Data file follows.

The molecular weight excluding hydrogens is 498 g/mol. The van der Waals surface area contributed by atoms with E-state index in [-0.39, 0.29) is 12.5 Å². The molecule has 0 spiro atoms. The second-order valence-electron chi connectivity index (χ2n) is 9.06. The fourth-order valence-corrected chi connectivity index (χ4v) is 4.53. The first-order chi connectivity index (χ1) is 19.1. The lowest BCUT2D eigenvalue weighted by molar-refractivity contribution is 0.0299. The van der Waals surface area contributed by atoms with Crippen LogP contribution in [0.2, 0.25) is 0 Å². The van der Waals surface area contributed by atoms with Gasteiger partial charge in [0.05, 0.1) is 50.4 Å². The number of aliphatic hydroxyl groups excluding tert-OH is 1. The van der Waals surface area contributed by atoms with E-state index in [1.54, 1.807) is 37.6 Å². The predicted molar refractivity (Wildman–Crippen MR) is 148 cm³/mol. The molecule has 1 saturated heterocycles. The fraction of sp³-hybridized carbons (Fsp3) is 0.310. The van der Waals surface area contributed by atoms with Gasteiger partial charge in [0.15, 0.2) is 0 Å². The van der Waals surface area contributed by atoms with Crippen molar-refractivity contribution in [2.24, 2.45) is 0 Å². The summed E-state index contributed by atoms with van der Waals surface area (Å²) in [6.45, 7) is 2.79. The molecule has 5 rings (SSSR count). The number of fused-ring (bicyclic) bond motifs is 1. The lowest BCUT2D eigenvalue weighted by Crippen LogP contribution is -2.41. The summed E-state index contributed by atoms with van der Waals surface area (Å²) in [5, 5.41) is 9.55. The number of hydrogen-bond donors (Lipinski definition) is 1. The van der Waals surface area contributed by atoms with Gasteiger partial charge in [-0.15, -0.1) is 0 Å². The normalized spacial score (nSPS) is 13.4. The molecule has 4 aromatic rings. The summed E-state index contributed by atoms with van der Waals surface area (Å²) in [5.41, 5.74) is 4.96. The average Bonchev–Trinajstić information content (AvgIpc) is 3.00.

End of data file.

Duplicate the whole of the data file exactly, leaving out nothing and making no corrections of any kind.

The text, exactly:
The molecular weight excluding hydrogens is 498 g/mol. The van der Waals surface area contributed by atoms with E-state index in [-0.39, 0.29) is 12.5 Å². The molecule has 0 spiro atoms. The second-order valence-electron chi connectivity index (χ2n) is 9.06. The fourth-order valence-corrected chi connectivity index (χ4v) is 4.53. The first-order chi connectivity index (χ1) is 19.1. The lowest BCUT2D eigenvalue weighted by molar-refractivity contribution is 0.0299. The van der Waals surface area contributed by atoms with Crippen LogP contribution in [0.2, 0.25) is 0 Å². The van der Waals surface area contributed by atoms with Gasteiger partial charge in [0.05, 0.1) is 50.4 Å². The number of aliphatic hydroxyl groups excluding tert-OH is 1. The van der Waals surface area contributed by atoms with E-state index in [1.54, 1.807) is 37.6 Å². The predicted molar refractivity (Wildman–Crippen MR) is 148 cm³/mol. The molecule has 1 saturated heterocycles. The fraction of sp³-hybridized carbons (Fsp3) is 0.310. The van der Waals surface area contributed by atoms with Gasteiger partial charge in [0.15, 0.2) is 0 Å². The van der Waals surface area contributed by atoms with Crippen molar-refractivity contribution in [2.24, 2.45) is 0 Å². The summed E-state index contributed by atoms with van der Waals surface area (Å²) in [6.45, 7) is 2.79. The molecule has 5 rings (SSSR count). The number of fused-ring (bicyclic) bond motifs is 1. The lowest BCUT2D eigenvalue weighted by Crippen LogP contribution is -2.41. The summed E-state index contributed by atoms with van der Waals surface area (Å²) in [5, 5.41) is 9.55. The number of hydrogen-bond donors (Lipinski definition) is 1. The van der Waals surface area contributed by atoms with Gasteiger partial charge in [-0.15, -0.1) is 0 Å². The normalized spacial score (nSPS) is 13.4. The molecule has 4 aromatic rings. The summed E-state index contributed by atoms with van der Waals surface area (Å²) in [5.41, 5.74) is 4.96. The average Bonchev–Trinajstić information content (AvgIpc) is 3.00.